Our country’s biggest crop ever is in the ground, but market expert Jerry Gulke says we could still come up short in corn. He provides analysis.
One of USDA’s biggest reports of the year was issued Friday. The June Acreage report showed U.S. farmers have more crops in the ground than ever before.
Here are the highlights:
- Corn planted area for all purposes in 2012 is estimated at 96.4 million acres, up 5% from last year and represents the highest planted acreage in the United States since 1937.
- Soybean planted area for 2012 is estimated at 76.1 million acres, up 1% from last year and is the third highest on record.
- All wheat planted area is estimated at 56.0 million acres, up 3% from 2011.
- All cotton planted area for 2012 is estimated at 12.6 million acres, 14% below last year.
The Weather Market Rules
The Potential Price Explosion
No Drought Relief in Sight
In the Corn Belt, intensifying heat and dryness are elevating concern for corn and soybeans over the central Mississippi and Ohio Valleys, according to USDA's Joint Ag Weather Facility. As of June 26, approximately 49% of the nations’ corn and 50% of the soybeans are now under varying degrees drought.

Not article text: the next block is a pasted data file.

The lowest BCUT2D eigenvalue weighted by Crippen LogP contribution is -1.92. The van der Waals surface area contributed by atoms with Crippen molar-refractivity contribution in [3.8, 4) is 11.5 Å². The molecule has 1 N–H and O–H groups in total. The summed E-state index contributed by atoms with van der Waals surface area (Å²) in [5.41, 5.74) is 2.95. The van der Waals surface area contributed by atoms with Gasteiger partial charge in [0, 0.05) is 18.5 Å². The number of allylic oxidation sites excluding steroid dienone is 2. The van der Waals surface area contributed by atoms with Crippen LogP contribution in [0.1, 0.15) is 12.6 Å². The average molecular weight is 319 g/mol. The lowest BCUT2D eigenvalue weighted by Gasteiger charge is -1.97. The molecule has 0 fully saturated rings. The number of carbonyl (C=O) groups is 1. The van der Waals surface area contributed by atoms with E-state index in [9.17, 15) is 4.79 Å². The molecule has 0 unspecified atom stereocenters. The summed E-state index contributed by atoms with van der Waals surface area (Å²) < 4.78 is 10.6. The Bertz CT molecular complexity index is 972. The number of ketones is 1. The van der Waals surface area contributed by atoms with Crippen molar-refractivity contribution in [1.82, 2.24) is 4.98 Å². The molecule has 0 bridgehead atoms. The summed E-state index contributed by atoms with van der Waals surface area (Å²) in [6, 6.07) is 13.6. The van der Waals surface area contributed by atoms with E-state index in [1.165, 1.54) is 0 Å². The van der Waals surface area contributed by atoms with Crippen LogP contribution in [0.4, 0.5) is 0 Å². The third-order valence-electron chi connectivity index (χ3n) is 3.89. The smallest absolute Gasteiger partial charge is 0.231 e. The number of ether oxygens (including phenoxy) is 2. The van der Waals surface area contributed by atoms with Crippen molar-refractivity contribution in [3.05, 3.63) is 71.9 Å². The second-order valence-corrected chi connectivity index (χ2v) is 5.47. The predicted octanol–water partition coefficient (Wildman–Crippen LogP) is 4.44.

USDA reports that extreme heat (100°F or greater) and gusty winds are rapidly depleting already-bleak soil moisture supplies and causing high levels of stress on reproductive corn, soybeans, and other summer crops across Missouri and southern portions of the Ohio Valley.
On the Plains, a weak frontal boundary is separating blistering heat (100-110°F, locally higher) across the southern half of the region from cooler conditions over the northern Plains.
In contrast, much-needed showers are falling in the western Corn Belt, where crop prospects remain generally favorable. Also, showers are developing along the front in Nebraska and South Dakota, but much more rain is needed for pastures and summer crops.
Listen to Gulke’s full audio analysis:
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